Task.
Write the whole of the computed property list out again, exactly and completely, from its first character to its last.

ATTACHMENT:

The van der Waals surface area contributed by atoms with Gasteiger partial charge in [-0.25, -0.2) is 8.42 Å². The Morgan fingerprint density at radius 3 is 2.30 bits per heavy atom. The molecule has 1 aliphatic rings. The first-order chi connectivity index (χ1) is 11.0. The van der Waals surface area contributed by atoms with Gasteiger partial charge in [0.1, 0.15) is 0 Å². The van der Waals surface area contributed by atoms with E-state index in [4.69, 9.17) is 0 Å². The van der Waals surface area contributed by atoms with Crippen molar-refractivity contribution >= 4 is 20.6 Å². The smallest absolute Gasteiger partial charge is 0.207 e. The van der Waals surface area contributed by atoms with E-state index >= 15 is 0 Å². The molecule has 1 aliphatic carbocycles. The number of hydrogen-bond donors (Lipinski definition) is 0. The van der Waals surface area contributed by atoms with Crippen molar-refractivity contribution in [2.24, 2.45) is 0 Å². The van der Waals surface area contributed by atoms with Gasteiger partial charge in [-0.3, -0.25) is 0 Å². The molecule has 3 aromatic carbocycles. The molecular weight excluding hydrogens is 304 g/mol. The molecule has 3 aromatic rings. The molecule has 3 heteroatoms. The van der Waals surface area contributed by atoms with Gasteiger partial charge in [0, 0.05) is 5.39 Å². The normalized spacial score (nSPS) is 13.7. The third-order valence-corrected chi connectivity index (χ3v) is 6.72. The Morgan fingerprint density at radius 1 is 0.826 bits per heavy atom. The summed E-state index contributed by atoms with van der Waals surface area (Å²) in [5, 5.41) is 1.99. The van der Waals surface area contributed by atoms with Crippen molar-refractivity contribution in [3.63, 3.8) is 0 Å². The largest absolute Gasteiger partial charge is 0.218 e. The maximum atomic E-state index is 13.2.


The van der Waals surface area contributed by atoms with Gasteiger partial charge in [-0.25, -0.2) is 8.42 Å². The Morgan fingerprint density at radius 3 is 2.30 bits per heavy atom. The molecule has 1 aliphatic rings. The first-order chi connectivity index (χ1) is 11.0. The van der Waals surface area contributed by atoms with Gasteiger partial charge in [0.1, 0.15) is 0 Å². The van der Waals surface area contributed by atoms with E-state index in [4.69, 9.17) is 0 Å². The van der Waals surface area contributed by atoms with Crippen molar-refractivity contribution >= 4 is 20.6 Å². The smallest absolute Gasteiger partial charge is 0.207 e. The van der Waals surface area contributed by atoms with E-state index >= 15 is 0 Å². The molecule has 1 aliphatic carbocycles. The number of hydrogen-bond donors (Lipinski definition) is 0. The van der Waals surface area contributed by atoms with Crippen molar-refractivity contribution in [2.24, 2.45) is 0 Å². The van der Waals surface area contributed by atoms with Gasteiger partial charge in [-0.3, -0.25) is 0 Å². The molecule has 3 aromatic carbocycles. The molecular weight excluding hydrogens is 304 g/mol. The molecule has 3 aromatic rings. The molecule has 3 heteroatoms. The van der Waals surface area contributed by atoms with Gasteiger partial charge in [0, 0.05) is 5.39 Å². The normalized spacial score (nSPS) is 13.7. The third-order valence-corrected chi connectivity index (χ3v) is 6.72. The Morgan fingerprint density at radius 1 is 0.826 bits per heavy atom. The summed E-state index contributed by atoms with van der Waals surface area (Å²) in [5, 5.41) is 1.99. The van der Waals surface area contributed by atoms with Crippen molar-refractivity contribution in [3.63, 3.8) is 0 Å². The largest absolute Gasteiger partial charge is 0.218 e. The maximum atomic E-state index is 13.2.